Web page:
Lorraine O'Grady

1997 - 1998 Vera List Center Fellow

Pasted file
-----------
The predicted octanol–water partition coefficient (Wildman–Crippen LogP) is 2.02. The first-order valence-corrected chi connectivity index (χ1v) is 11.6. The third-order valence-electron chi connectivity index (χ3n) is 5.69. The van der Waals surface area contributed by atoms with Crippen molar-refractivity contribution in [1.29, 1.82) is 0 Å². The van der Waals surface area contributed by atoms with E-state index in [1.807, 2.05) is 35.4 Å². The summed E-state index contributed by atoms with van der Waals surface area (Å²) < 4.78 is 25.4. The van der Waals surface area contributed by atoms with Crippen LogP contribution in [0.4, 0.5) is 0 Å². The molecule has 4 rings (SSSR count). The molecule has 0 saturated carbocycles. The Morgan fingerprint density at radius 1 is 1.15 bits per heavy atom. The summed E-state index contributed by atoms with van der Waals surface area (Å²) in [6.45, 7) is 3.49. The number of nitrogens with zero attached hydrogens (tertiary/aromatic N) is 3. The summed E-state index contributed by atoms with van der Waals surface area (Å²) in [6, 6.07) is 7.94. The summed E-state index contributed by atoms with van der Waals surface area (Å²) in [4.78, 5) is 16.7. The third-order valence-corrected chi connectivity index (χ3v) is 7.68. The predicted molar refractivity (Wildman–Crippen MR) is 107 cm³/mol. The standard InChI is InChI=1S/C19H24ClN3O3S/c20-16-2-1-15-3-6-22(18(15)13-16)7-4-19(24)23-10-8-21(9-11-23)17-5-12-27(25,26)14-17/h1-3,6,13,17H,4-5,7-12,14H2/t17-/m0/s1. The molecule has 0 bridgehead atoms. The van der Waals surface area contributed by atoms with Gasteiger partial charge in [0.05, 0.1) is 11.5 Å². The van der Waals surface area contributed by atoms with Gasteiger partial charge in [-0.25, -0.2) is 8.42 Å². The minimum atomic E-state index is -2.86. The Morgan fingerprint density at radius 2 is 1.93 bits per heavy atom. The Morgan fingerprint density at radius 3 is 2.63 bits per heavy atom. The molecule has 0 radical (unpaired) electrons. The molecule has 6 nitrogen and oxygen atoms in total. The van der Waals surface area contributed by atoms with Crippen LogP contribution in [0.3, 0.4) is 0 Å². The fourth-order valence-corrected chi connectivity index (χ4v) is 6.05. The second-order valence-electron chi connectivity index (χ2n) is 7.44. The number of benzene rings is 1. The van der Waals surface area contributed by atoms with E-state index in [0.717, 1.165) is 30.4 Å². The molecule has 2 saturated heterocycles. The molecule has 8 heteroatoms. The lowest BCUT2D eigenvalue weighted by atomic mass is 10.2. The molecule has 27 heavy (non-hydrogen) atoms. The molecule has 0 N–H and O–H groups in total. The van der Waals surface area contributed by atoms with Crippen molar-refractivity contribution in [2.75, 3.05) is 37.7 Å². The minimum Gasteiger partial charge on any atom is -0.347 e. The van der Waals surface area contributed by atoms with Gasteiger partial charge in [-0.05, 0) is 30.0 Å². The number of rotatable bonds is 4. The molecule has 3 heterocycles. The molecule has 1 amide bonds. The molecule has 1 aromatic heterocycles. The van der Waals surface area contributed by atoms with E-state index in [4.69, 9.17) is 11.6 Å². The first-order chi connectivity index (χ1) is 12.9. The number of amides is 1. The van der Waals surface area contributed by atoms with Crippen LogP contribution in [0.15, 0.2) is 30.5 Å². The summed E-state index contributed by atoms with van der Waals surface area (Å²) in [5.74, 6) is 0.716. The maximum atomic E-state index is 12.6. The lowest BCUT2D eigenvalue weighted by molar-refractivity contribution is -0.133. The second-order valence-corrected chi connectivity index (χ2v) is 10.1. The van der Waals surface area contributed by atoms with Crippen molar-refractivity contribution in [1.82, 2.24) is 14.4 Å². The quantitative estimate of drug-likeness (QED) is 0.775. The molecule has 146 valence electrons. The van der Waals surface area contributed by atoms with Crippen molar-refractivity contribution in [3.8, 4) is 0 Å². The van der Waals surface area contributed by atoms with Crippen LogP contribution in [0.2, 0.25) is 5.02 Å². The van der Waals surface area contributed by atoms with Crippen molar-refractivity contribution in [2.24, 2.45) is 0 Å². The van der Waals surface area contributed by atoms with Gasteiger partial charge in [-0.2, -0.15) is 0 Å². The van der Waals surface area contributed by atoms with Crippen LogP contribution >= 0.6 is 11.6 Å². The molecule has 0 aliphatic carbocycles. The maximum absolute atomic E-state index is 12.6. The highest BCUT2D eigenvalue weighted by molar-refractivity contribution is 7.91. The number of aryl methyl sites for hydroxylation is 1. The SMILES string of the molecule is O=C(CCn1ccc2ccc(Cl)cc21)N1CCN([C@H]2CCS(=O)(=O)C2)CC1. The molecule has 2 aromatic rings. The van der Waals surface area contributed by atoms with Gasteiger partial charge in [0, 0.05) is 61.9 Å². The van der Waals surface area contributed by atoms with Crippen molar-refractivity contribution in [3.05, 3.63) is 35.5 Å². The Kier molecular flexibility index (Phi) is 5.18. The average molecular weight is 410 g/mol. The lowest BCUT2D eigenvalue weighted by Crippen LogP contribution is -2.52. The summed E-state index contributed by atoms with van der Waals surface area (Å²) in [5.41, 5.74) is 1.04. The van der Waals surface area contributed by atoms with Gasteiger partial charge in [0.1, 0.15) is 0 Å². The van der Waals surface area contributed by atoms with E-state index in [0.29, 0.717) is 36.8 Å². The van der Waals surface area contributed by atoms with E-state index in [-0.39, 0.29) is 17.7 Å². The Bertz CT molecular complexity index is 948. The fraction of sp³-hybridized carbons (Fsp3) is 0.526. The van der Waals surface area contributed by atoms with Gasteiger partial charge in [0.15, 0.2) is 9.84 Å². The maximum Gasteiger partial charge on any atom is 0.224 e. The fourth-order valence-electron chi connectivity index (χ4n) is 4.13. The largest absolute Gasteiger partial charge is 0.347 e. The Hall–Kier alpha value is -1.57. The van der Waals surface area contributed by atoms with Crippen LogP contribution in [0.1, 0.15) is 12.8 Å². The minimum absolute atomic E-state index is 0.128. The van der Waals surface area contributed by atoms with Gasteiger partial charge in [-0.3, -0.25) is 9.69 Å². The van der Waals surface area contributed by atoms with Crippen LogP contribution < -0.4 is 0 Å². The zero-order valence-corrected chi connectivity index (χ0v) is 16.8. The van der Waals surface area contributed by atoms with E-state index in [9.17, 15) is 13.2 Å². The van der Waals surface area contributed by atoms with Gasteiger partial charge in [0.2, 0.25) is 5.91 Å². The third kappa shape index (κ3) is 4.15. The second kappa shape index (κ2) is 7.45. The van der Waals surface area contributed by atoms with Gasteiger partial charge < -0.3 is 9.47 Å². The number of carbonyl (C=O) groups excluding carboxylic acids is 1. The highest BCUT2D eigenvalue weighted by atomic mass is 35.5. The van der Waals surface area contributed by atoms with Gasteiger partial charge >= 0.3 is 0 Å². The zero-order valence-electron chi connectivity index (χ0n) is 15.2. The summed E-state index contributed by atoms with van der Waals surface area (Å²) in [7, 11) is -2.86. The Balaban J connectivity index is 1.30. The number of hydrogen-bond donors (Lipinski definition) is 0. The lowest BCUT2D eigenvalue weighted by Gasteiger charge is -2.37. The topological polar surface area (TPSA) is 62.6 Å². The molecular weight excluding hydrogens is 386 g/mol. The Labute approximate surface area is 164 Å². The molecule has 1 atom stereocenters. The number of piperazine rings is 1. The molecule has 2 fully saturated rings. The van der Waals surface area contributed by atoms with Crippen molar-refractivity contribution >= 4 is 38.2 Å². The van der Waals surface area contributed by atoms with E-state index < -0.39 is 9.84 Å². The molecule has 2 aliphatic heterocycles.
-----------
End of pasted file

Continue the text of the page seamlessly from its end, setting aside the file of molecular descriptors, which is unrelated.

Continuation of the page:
Lorraine O'Grady (b. 1934, Boston) is a conceptual artist whose work addresses issues of diaspora, hybridity, and black female subjectivity and the roles these have played in the history of modernism. O'Grady made her first public artworks in 1980 after being a student at Wellesley and the Iowa Writers' Workshop, a research economist and intelligence analyst for the US Departments of Labor and State, a literary and commercial translator, and a freelance journalist who wrote for the Village Voice and Rolling Stone. In 2007, Mlle Bourgeoise Noire, O'Grady's landmark 1980 performance of institutional critique, was featured in the exhibition WACK! Art and the Feminist Revolution. Since then, O'Grady has been included in the 2010 Whitney Biennial; This Will Have Been: Art, Love & Politics in the 1980s (MCA Chicago, 2012); We Wanted a Revolution: Black Radical Women, 1965-85 (Brooklyn Museum, 2017); and Soul of a Nation: Art in the Age of Black Power, 1963-1983 (Tate Modern, 2017). She has written for Artforum and the CAA Art Journal. Major public collections of her work include the Art Institute of Chicago; the Brooklyn Museum; the Museum of Modern Art, New York; the Walker Art Center; and Tate Modern. She was a 1997 Fellow at the Vera List Center for Art and Politics.